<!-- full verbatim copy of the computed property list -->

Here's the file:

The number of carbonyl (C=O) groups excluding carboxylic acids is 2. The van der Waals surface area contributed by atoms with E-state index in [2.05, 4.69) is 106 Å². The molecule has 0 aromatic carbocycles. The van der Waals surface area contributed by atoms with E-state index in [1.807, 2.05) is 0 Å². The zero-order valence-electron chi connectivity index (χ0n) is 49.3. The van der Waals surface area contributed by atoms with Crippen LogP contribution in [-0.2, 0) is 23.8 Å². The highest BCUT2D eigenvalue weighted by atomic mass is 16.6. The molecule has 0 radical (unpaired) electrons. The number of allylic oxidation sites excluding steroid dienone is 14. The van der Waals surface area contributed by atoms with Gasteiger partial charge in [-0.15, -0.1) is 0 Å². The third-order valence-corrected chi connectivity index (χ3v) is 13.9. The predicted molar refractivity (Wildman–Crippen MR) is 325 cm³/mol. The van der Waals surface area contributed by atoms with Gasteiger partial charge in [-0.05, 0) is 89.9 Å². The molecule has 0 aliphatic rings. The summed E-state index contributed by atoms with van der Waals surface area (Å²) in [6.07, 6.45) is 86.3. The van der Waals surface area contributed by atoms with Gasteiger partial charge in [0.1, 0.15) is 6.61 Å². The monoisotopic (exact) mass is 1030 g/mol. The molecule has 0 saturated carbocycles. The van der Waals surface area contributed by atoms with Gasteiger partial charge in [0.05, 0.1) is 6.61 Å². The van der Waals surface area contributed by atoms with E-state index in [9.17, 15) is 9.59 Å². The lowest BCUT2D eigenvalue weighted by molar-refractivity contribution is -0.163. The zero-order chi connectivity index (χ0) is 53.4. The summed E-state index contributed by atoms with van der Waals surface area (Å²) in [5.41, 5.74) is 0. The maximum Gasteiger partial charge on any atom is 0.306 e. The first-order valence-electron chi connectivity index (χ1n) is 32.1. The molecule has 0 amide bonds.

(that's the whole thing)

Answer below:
The number of carbonyl (C=O) groups excluding carboxylic acids is 2. The van der Waals surface area contributed by atoms with E-state index in [2.05, 4.69) is 106 Å². The molecule has 0 aromatic carbocycles. The van der Waals surface area contributed by atoms with E-state index in [1.807, 2.05) is 0 Å². The zero-order valence-electron chi connectivity index (χ0n) is 49.3. The van der Waals surface area contributed by atoms with Crippen LogP contribution in [-0.2, 0) is 23.8 Å². The highest BCUT2D eigenvalue weighted by atomic mass is 16.6. The molecule has 0 radical (unpaired) electrons. The number of allylic oxidation sites excluding steroid dienone is 14. The van der Waals surface area contributed by atoms with Gasteiger partial charge in [-0.15, -0.1) is 0 Å². The third-order valence-corrected chi connectivity index (χ3v) is 13.9. The predicted molar refractivity (Wildman–Crippen MR) is 325 cm³/mol. The van der Waals surface area contributed by atoms with Gasteiger partial charge in [-0.05, 0) is 89.9 Å². The molecule has 0 aliphatic rings. The summed E-state index contributed by atoms with van der Waals surface area (Å²) in [6.07, 6.45) is 86.3. The van der Waals surface area contributed by atoms with Gasteiger partial charge in [0.1, 0.15) is 6.61 Å². The monoisotopic (exact) mass is 1030 g/mol. The molecule has 0 saturated carbocycles. The van der Waals surface area contributed by atoms with Gasteiger partial charge in [0.05, 0.1) is 6.61 Å². The van der Waals surface area contributed by atoms with E-state index in [9.17, 15) is 9.59 Å². The lowest BCUT2D eigenvalue weighted by molar-refractivity contribution is -0.163. The zero-order chi connectivity index (χ0) is 53.4. The summed E-state index contributed by atoms with van der Waals surface area (Å²) in [5.41, 5.74) is 0. The maximum Gasteiger partial charge on any atom is 0.306 e. The first-order valence-electron chi connectivity index (χ1n) is 32.1. The molecule has 0 amide bonds.